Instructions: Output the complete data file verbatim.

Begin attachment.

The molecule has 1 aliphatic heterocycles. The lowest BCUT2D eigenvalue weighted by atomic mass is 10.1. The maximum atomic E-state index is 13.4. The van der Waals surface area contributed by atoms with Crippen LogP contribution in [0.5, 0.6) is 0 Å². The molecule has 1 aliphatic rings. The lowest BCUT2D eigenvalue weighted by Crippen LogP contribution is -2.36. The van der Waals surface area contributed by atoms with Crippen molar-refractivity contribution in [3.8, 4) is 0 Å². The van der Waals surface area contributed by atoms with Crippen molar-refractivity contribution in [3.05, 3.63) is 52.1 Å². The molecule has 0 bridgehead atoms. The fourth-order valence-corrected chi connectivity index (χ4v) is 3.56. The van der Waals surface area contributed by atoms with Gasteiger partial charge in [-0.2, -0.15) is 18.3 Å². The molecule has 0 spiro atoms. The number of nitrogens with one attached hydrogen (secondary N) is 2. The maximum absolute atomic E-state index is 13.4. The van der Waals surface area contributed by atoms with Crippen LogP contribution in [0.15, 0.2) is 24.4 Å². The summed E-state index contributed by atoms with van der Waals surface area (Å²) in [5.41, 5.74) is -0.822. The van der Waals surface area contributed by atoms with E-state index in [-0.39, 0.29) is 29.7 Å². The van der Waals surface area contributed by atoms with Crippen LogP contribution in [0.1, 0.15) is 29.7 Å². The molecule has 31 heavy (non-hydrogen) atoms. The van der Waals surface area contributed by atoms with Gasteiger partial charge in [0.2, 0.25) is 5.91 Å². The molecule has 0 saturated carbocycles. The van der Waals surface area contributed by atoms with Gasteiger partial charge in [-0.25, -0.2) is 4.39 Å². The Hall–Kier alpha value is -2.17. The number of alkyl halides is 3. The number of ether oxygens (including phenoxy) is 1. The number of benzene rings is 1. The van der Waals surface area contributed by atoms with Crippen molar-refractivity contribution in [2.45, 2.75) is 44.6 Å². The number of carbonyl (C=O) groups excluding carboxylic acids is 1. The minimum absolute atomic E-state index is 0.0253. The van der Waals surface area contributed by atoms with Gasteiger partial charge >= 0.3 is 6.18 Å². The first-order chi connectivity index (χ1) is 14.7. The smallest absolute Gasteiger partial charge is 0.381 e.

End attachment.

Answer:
The molecule has 1 aliphatic heterocycles. The lowest BCUT2D eigenvalue weighted by atomic mass is 10.1. The maximum atomic E-state index is 13.4. The van der Waals surface area contributed by atoms with Crippen LogP contribution in [0.5, 0.6) is 0 Å². The molecule has 1 aliphatic rings. The lowest BCUT2D eigenvalue weighted by Crippen LogP contribution is -2.36. The van der Waals surface area contributed by atoms with Crippen molar-refractivity contribution in [3.8, 4) is 0 Å². The van der Waals surface area contributed by atoms with Crippen molar-refractivity contribution in [3.05, 3.63) is 52.1 Å². The molecule has 0 bridgehead atoms. The fourth-order valence-corrected chi connectivity index (χ4v) is 3.56. The van der Waals surface area contributed by atoms with Gasteiger partial charge in [-0.2, -0.15) is 18.3 Å². The molecule has 0 spiro atoms. The number of nitrogens with one attached hydrogen (secondary N) is 2. The maximum absolute atomic E-state index is 13.4. The van der Waals surface area contributed by atoms with Crippen LogP contribution in [0.15, 0.2) is 24.4 Å². The summed E-state index contributed by atoms with van der Waals surface area (Å²) in [5.41, 5.74) is -0.822. The van der Waals surface area contributed by atoms with E-state index in [-0.39, 0.29) is 29.7 Å². The van der Waals surface area contributed by atoms with Crippen LogP contribution in [0.1, 0.15) is 29.7 Å². The molecule has 31 heavy (non-hydrogen) atoms. The van der Waals surface area contributed by atoms with Gasteiger partial charge in [0.2, 0.25) is 5.91 Å². The molecule has 0 saturated carbocycles. The van der Waals surface area contributed by atoms with Gasteiger partial charge in [-0.25, -0.2) is 4.39 Å². The Hall–Kier alpha value is -2.17. The number of alkyl halides is 3. The number of ether oxygens (including phenoxy) is 1. The number of benzene rings is 1. The van der Waals surface area contributed by atoms with Crippen molar-refractivity contribution in [2.45, 2.75) is 44.6 Å². The number of carbonyl (C=O) groups excluding carboxylic acids is 1. The minimum absolute atomic E-state index is 0.0253. The van der Waals surface area contributed by atoms with Gasteiger partial charge >= 0.3 is 6.18 Å². The first-order chi connectivity index (χ1) is 14.7. The smallest absolute Gasteiger partial charge is 0.381 e.